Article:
The Covid19 pandemic continued to severely impact all of us into the autumn and winter with Government restrictions ranging from a multi-Tier system of rules to a National Lockdown affecting all aspects of our lives.
However, during the period when restrictions were eased, our monitoring team was able to carry out some roost survey work. The first indication that a roost had formed was in the late afternoon of the 30th September when twelve kites were noted at the Rowlands Gill Viaduct. A few days later, on the 2nd October, twenty four kites were observed circling over the woodland near the Pontburn Viaduct, a spectacular sight to behold. They gradually drifted up the valley towards Hamsterley Hall and were seen dropping into roost near there. Around this date birds were also noted using the Gibside roost.
Numbers built up during October and early November and when both sites were visited on the evening of the 18th November a total of sixty seven kites, forty five at Gibside and twenty two at Hamsterley Hall, were counted.
Numbers fluctuated at both sites during December with the maximum number of kites recorded at Gibside being thirty eight whilst the highest total at Hamsterley Hall was twenty nine kites.
The National Roost Count which had been arranged for Sunday 10thJanuary, was cancelled due to Government Covid19 restrictions. However the UK Co-ordinator accepted our roost counts that were carried out in December 2020, which was sixty seven kites from two roost sites. This was down from the eighty five of the previous year but there is no cause for concern as four roost sites were surveyed then, and, also, it was carried out in January when roosting kite numbers are traditionally higher. A list of other regional outcomes will be uploaded onto the Roosting Summaries page of the FoRK website in the near future.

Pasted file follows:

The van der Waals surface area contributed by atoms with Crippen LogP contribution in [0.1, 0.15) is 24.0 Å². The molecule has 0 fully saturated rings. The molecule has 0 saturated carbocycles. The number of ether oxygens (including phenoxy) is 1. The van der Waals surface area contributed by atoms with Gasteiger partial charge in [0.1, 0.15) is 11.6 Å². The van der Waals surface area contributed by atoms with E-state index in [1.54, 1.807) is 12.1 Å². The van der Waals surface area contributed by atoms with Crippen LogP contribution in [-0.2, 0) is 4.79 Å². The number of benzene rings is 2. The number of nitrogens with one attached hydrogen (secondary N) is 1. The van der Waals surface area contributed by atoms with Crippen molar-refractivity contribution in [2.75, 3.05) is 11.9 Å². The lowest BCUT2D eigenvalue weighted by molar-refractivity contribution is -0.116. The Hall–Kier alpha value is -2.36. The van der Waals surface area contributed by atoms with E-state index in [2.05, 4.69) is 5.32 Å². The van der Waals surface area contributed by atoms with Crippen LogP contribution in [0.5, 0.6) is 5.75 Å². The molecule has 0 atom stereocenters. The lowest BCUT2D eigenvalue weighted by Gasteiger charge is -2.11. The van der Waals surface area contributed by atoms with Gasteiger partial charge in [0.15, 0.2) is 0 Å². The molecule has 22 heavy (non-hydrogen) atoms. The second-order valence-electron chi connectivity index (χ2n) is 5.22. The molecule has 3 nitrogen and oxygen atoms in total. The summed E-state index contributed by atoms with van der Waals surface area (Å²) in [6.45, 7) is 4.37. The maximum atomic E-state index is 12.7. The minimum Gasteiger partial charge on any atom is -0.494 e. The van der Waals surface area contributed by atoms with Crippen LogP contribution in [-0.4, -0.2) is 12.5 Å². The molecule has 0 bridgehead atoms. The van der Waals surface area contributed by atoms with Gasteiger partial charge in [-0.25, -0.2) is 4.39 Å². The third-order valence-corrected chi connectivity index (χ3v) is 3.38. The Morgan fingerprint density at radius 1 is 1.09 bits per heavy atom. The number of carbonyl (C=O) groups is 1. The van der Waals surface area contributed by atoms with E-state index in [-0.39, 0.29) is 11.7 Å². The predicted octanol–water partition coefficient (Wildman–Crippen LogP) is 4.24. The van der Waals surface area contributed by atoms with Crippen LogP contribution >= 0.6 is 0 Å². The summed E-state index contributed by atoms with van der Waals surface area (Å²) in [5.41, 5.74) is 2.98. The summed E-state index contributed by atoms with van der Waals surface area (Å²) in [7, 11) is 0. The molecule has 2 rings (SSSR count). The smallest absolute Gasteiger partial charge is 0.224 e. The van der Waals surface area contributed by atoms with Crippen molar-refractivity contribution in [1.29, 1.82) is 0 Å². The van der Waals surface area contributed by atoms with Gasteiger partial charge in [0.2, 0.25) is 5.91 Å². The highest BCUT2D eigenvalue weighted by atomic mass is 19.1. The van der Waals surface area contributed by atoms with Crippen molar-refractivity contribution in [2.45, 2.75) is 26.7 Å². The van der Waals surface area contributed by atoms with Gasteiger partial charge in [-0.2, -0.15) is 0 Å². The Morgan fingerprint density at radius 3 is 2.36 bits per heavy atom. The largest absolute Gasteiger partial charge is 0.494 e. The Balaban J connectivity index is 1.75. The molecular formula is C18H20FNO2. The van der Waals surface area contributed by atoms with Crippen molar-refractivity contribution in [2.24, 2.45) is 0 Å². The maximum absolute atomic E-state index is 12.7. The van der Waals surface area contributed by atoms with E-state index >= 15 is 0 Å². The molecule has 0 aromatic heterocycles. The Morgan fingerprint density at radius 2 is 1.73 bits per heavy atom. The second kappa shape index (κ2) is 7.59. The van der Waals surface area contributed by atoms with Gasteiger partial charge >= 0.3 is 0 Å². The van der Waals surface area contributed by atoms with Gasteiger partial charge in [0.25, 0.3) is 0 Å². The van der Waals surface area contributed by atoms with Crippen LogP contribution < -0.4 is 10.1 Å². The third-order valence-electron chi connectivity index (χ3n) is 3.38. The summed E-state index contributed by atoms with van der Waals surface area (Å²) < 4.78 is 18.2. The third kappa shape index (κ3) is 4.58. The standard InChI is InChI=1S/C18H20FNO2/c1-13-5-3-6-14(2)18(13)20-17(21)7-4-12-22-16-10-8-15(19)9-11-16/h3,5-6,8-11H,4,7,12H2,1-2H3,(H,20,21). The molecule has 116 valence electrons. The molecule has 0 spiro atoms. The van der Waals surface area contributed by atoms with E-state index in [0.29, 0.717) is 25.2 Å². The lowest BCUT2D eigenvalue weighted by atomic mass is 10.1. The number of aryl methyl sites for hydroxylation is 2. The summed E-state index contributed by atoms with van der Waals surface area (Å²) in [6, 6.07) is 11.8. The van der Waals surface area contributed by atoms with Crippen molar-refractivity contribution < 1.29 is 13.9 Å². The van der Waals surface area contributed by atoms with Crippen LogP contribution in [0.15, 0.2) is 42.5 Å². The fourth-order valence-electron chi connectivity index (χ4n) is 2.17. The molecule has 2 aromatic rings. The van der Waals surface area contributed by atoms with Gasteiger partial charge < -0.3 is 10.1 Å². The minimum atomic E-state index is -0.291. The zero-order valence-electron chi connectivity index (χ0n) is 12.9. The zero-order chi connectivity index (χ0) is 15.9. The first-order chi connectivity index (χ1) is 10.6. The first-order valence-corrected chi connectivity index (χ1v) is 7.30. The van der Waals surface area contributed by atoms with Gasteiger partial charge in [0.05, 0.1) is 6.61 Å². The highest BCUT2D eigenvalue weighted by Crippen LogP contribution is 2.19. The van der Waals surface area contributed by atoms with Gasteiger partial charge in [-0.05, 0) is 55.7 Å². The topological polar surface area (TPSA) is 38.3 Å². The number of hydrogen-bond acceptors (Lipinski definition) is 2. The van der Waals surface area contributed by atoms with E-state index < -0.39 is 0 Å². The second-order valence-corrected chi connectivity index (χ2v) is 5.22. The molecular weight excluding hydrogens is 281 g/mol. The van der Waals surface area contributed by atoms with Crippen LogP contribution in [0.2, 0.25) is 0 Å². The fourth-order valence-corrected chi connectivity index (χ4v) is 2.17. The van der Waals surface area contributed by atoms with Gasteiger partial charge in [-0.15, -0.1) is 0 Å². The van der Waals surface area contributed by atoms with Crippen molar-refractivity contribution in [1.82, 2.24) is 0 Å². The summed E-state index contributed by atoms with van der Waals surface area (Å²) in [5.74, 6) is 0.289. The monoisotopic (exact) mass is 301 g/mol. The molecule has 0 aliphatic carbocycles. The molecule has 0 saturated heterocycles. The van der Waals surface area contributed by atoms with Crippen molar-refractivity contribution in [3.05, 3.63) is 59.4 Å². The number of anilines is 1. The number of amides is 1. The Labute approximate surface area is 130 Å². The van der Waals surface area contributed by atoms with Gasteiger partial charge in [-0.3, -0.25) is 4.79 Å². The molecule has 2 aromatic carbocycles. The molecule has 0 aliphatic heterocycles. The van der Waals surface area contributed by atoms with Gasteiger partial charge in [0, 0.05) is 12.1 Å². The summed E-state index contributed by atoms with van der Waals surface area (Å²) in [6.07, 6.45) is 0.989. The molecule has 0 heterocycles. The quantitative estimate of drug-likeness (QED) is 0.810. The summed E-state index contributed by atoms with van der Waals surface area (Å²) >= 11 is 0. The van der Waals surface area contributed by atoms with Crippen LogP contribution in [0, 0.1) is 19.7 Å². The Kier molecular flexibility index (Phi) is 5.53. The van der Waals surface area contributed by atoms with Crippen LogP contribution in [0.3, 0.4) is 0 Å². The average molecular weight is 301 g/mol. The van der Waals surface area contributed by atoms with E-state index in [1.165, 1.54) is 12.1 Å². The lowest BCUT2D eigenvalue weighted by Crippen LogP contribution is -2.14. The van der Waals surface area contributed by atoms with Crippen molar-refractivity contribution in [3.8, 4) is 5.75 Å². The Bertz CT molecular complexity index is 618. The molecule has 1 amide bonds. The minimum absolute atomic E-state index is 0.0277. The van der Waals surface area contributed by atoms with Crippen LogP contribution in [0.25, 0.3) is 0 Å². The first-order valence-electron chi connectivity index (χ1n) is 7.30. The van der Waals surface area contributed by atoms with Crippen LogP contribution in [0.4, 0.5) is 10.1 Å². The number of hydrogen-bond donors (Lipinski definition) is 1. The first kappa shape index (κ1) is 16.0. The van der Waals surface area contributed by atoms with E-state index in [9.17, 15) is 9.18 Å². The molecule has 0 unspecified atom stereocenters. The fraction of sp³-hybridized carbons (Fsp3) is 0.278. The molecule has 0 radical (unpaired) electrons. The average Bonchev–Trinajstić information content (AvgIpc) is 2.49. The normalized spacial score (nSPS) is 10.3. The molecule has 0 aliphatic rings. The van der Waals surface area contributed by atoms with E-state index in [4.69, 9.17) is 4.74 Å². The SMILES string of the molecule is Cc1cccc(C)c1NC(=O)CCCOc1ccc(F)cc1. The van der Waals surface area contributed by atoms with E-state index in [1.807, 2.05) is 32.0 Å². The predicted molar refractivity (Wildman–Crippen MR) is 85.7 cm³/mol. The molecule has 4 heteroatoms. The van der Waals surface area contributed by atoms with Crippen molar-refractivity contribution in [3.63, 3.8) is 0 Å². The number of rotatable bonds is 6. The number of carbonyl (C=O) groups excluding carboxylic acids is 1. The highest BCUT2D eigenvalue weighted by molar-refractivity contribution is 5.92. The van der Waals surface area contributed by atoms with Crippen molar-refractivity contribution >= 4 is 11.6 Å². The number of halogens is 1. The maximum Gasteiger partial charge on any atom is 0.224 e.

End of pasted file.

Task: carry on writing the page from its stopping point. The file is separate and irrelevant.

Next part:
The last roost check of the winter was carried out on the 24th January, viewed from Lockhaugh Farm, overlooking Gibside, and with a stunning sunset providing the backdrop, the first kite drifted into view. In total, over 36 kites were counted dropping into a roost site in the wood between Lockhaugh meadow and the Derwent Walk. None were seen going onto the Gibside Estate, their usual roost site.
In more normal times the gathering of kites at pre roost has afforded the opportunity to identify wing tagged kites whilst perched, in particular the juvenile birds that were fitted with wing tags the previous summer. But with restrictions limiting our monitoring activities this greatly reduced the number of sightings and only six out of the of the sixteen tagged birds were identified over the winter. More details of these birds can be found on the “Our Kite Histories” webpage: https://friendsofredkites.org.uk/red-kite-histories-2020
The Government’s road map exit from Lockdown gives us some hope of “normality” later this year. Until then stay safe and well.